By Jim EllisJune 14, 2019 — Monmouth University just released their Nevada survey (June 6-11; 370 likely Nevada Democratic caucus attenders from a pool of 1,333 registered Democratic and unaffiliated voters) and it contained two major surprises.
First, Sen. Elizabeth Warren (D-MA), who is beginning to show signs of upward mobility after being stagnant since her campaign’s inception, moves into the runner-up position in the Silver State and, second, neighboring Sen. Kamala Harris (D-CA) fares poorly in an early voting venue where she needs to succeed.
The Monmouth data projects former Vice President Joe Biden to be leading the pack of candidates, as in almost every current poll, with 36 percent preference and Sen. Warren follows with 19 percent, ahead of Sen. Bernie Sanders (I-VT) who drops to 13 percent. Sen. Harris then places fifth with just six percent support, and one point behind South Bend Mayor Pete Buttigieg.
Monmouth then asked the second-choice question. Within these responses, the candidates are closely bunched. Here, it is Sen. Warren who leads with 15 percent, but the group is so close that a statistical tie among the top four is the best way to categorize the answers. After Sen. Warren, Sen. Sanders posts 14 percent, while Sen. Harris performs better than on the initial ballot test, tying Biden at 13 percent.
The Nevada Caucus, even though it holds only 36 first-ballot delegates, is an important momentum builder. Placed third on the nomination calendar, Nevada follows the Iowa Caucus and New Hampshire primary, respectively. It is scheduled for Saturday, Feb. 22, and exactly a week before the South Carolina primary.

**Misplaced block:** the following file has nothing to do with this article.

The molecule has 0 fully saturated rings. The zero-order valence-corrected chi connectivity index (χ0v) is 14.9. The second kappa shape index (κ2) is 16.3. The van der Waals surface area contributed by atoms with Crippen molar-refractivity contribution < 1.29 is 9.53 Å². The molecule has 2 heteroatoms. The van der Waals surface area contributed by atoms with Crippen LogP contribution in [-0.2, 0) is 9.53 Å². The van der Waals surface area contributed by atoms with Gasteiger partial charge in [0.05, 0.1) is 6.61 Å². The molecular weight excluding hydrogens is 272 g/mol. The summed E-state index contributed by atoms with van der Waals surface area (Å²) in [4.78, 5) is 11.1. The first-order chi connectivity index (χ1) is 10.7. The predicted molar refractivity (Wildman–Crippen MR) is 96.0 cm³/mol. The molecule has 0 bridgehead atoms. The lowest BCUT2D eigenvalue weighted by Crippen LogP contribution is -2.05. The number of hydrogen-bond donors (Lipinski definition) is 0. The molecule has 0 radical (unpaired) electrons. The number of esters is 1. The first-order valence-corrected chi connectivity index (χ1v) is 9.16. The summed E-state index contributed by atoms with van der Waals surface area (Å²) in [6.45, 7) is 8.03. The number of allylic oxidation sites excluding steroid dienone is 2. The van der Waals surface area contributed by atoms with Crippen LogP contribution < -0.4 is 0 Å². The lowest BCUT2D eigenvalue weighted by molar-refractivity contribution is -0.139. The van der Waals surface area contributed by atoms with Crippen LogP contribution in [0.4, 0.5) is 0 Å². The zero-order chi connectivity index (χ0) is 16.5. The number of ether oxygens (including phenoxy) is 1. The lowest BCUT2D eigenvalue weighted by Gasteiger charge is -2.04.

Nevada is important for Sen. Harris because she is unlikely to do particularly well in either Iowa or New Hampshire. She is expected to be one of the top finishers, if not the winner, in South Carolina, so a strong performance in Nevada is critical to give her some needed momentum in order to maximize her chances in the Palmetto State.
On the other hand, Nevada could prove of immense importance for Biden. Though he has tentative leads in both Iowa and New Hampshire, neither state is a lock for him. Sen. Sanders proved he has a base in Iowa where he fought Hillary Clinton to a virtual tie in 2016.
And, as a New England politician for almost 40 years and a 60.1 percent winner of the 2016 New Hampshire presidential primary, it is clear that Sanders could hold the top spot over Biden, who could easily fail to finish first in either of these first two electoral events. If this scenario were to occur, then Nevada could actually become a do or die state for the former vice president.
On the other hand, if either Biden or Sanders were to sweep Iowa and New Hampshire, then another win in Nevada could provide the underpinnings to send one of them on the way to the nomination.
Though a small state without even hosting a primary, Nevada could play a major role in setting the stage for whether we see a candidate begin to coalesce majority support, or if political chaos begins to unfold as the candidates head toward Super Tuesday on March 3.